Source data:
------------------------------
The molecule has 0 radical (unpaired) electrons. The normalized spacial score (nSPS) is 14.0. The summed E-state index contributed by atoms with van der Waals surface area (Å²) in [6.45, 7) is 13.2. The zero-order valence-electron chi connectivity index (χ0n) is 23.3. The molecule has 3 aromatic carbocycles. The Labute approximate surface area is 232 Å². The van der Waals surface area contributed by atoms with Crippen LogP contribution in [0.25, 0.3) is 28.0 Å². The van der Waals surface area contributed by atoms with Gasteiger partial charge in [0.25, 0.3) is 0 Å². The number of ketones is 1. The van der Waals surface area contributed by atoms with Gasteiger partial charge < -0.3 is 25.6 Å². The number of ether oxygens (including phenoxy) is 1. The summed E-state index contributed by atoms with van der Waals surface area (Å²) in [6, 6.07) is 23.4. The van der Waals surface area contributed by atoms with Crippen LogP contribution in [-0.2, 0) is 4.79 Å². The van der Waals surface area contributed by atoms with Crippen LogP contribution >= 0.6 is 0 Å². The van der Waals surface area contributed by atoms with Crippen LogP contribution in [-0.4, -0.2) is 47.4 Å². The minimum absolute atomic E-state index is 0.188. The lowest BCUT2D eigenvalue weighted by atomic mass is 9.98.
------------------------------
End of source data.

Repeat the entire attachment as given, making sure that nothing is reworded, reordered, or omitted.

The molecule has 0 radical (unpaired) electrons. The normalized spacial score (nSPS) is 14.0. The summed E-state index contributed by atoms with van der Waals surface area (Å²) in [6.45, 7) is 13.2. The zero-order valence-electron chi connectivity index (χ0n) is 23.3. The molecule has 3 aromatic carbocycles. The Labute approximate surface area is 232 Å². The van der Waals surface area contributed by atoms with Crippen LogP contribution in [0.25, 0.3) is 28.0 Å². The van der Waals surface area contributed by atoms with Gasteiger partial charge in [0.25, 0.3) is 0 Å². The number of ketones is 1. The van der Waals surface area contributed by atoms with Gasteiger partial charge < -0.3 is 25.6 Å². The number of ether oxygens (including phenoxy) is 1. The summed E-state index contributed by atoms with van der Waals surface area (Å²) in [6, 6.07) is 23.4. The van der Waals surface area contributed by atoms with Crippen LogP contribution in [-0.2, 0) is 4.79 Å². The van der Waals surface area contributed by atoms with Crippen LogP contribution >= 0.6 is 0 Å². The van der Waals surface area contributed by atoms with Crippen LogP contribution in [-0.4, -0.2) is 47.4 Å². The minimum absolute atomic E-state index is 0.188. The lowest BCUT2D eigenvalue weighted by atomic mass is 9.98.